“Lawyers, like the rest of humanity, face the threat of ‘disintermediation’ (broadly, being cut out of some supply chain) by smart systems; and, as in other sectors, if they want to survive, their focus should be on re-intermediating – that is, on finding news ways of invaluably inserting themselves in supply chains. This will lead, I believe, to the emergence of what I call ‘legal hybrids’: individuals of multi-disciplinary background, whose training in law will have evolved and dovetail with a formal education in one or more other disciplines. —

I am not suggesting that there will be no call for the traditional legal expert. I am saying there will be less call for these individuals, because new ways of satisfying legal demand will evolve and old inefficiencies will be eliminated.”

Your clients will vote with their wallets

“The major firms may feel they are beyond the scope of commoditisation and systematisation and that, on bet-the-ranch deals and disputes the legal fees represent but pocket change in the grand scheme. But this is not the attitude I find amongst the general counsel of some of the world’s largest organisations.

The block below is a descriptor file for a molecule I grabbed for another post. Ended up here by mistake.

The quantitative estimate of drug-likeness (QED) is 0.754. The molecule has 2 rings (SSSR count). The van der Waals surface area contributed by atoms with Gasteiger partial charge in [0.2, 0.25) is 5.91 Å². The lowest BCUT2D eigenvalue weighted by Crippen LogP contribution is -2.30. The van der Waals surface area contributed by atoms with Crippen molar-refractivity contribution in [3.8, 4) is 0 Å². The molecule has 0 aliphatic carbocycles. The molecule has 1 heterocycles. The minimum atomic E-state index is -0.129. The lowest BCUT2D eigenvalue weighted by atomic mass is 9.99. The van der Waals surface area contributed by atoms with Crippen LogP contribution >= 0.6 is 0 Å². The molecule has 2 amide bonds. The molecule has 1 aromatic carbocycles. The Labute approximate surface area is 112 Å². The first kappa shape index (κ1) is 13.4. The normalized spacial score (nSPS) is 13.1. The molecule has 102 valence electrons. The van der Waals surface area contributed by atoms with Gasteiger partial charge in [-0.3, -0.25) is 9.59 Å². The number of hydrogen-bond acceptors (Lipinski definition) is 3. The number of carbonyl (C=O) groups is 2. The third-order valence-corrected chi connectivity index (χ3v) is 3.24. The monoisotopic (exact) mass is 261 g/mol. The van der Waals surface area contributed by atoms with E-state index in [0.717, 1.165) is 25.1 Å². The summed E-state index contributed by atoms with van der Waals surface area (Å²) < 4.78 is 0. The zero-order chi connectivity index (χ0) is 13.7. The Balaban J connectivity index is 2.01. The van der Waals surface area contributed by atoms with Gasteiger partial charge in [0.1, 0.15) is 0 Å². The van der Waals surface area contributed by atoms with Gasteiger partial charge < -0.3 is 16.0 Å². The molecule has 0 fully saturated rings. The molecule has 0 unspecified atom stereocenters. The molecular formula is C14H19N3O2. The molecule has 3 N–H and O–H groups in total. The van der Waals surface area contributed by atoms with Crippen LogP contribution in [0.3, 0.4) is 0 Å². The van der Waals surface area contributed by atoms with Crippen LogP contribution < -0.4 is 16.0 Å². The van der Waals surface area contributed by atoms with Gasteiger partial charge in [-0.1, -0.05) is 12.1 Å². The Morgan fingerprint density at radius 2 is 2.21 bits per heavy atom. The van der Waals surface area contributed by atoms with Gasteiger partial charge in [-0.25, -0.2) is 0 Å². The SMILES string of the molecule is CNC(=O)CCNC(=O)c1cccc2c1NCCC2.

These managers are under pressure to reduce their legal budget. And these clients’ loyalty to conventional firms will be limited if new legal businesses emerge that offer quicker, more convenient, lower cost alternatives to low- and high-value work that seem to be more geared to the interests of clients and are more business-like in their constitution.”

Think of your children

“No-one who might be thought to be in the driving seat of the legal system is thinking systematically, rigorously and in a sustained way about the long term future of legal service. No-one seems to be worrying about the fate of the next generation of lawyers.

It is assumed that legal guidance will continue to be dispensed by skilled professionals as a one-to-one, consultative advisory service. By and large, no discontinuities, transformations, upheavals, disruptions or revolutions in the nature of legal service are being contemplated.”

Wake up!

“Open-minded lawyers, and those who genuinely care about the interests of their clients should be looking at ways in which IT can play a more prominent role in their services. there are existing and emerging technologies whose widespread adoption will effectively render [some lawyers] redundant. ‘disruptive legal technologies’ [will] challenge and replace them, in whole or in part.

Most are phenomena of which most practising lawyers are only dimly aware. If lawyers are barely conversant with today’s technologies, they have even less sense of how much progress in legal technology is likely in the coming 10 years. Politely, it puzzles me profoundly that lawyers who know little about current and future technologies can be so confident about their inapplicability.”